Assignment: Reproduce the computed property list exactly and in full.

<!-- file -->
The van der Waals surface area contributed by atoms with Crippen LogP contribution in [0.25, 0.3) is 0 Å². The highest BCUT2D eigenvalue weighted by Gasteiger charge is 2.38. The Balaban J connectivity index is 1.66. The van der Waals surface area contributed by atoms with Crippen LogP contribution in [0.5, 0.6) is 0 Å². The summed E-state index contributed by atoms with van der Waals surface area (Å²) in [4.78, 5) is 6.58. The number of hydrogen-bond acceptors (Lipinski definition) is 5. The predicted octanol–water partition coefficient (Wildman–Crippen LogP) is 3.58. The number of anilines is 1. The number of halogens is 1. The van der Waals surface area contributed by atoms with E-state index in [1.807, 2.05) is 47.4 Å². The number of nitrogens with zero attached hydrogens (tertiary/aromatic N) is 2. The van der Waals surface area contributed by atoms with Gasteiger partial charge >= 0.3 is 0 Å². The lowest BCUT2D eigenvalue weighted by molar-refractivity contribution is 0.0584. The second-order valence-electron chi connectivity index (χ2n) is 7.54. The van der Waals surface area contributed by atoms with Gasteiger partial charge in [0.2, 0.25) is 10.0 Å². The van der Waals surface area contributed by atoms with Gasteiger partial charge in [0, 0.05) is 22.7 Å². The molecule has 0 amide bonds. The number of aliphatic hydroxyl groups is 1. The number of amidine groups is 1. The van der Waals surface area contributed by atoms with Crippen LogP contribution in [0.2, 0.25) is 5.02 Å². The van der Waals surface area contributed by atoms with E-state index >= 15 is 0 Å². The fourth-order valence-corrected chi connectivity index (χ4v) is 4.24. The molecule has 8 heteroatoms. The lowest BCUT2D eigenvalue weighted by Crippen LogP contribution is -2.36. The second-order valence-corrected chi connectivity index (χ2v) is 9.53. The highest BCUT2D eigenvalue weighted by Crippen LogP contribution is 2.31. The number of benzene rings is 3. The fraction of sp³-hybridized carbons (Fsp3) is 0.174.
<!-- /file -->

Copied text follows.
The van der Waals surface area contributed by atoms with Crippen LogP contribution in [0.25, 0.3) is 0 Å². The highest BCUT2D eigenvalue weighted by Gasteiger charge is 2.38. The Balaban J connectivity index is 1.66. The van der Waals surface area contributed by atoms with Crippen LogP contribution in [0.5, 0.6) is 0 Å². The summed E-state index contributed by atoms with van der Waals surface area (Å²) in [4.78, 5) is 6.58. The number of hydrogen-bond acceptors (Lipinski definition) is 5. The predicted octanol–water partition coefficient (Wildman–Crippen LogP) is 3.58. The number of anilines is 1. The number of halogens is 1. The van der Waals surface area contributed by atoms with E-state index in [1.807, 2.05) is 47.4 Å². The number of nitrogens with zero attached hydrogens (tertiary/aromatic N) is 2. The van der Waals surface area contributed by atoms with Gasteiger partial charge >= 0.3 is 0 Å². The lowest BCUT2D eigenvalue weighted by molar-refractivity contribution is 0.0584. The second-order valence-electron chi connectivity index (χ2n) is 7.54. The van der Waals surface area contributed by atoms with Gasteiger partial charge in [0.2, 0.25) is 10.0 Å². The van der Waals surface area contributed by atoms with Gasteiger partial charge in [0, 0.05) is 22.7 Å². The molecule has 0 amide bonds. The number of aliphatic hydroxyl groups is 1. The number of amidine groups is 1. The van der Waals surface area contributed by atoms with Crippen LogP contribution in [0.2, 0.25) is 5.02 Å². The van der Waals surface area contributed by atoms with E-state index >= 15 is 0 Å². The fourth-order valence-corrected chi connectivity index (χ4v) is 4.24. The molecule has 8 heteroatoms. The lowest BCUT2D eigenvalue weighted by Crippen LogP contribution is -2.36. The second-order valence-corrected chi connectivity index (χ2v) is 9.53. The highest BCUT2D eigenvalue weighted by Crippen LogP contribution is 2.31. The number of benzene rings is 3. The fraction of sp³-hybridized carbons (Fsp3) is 0.174.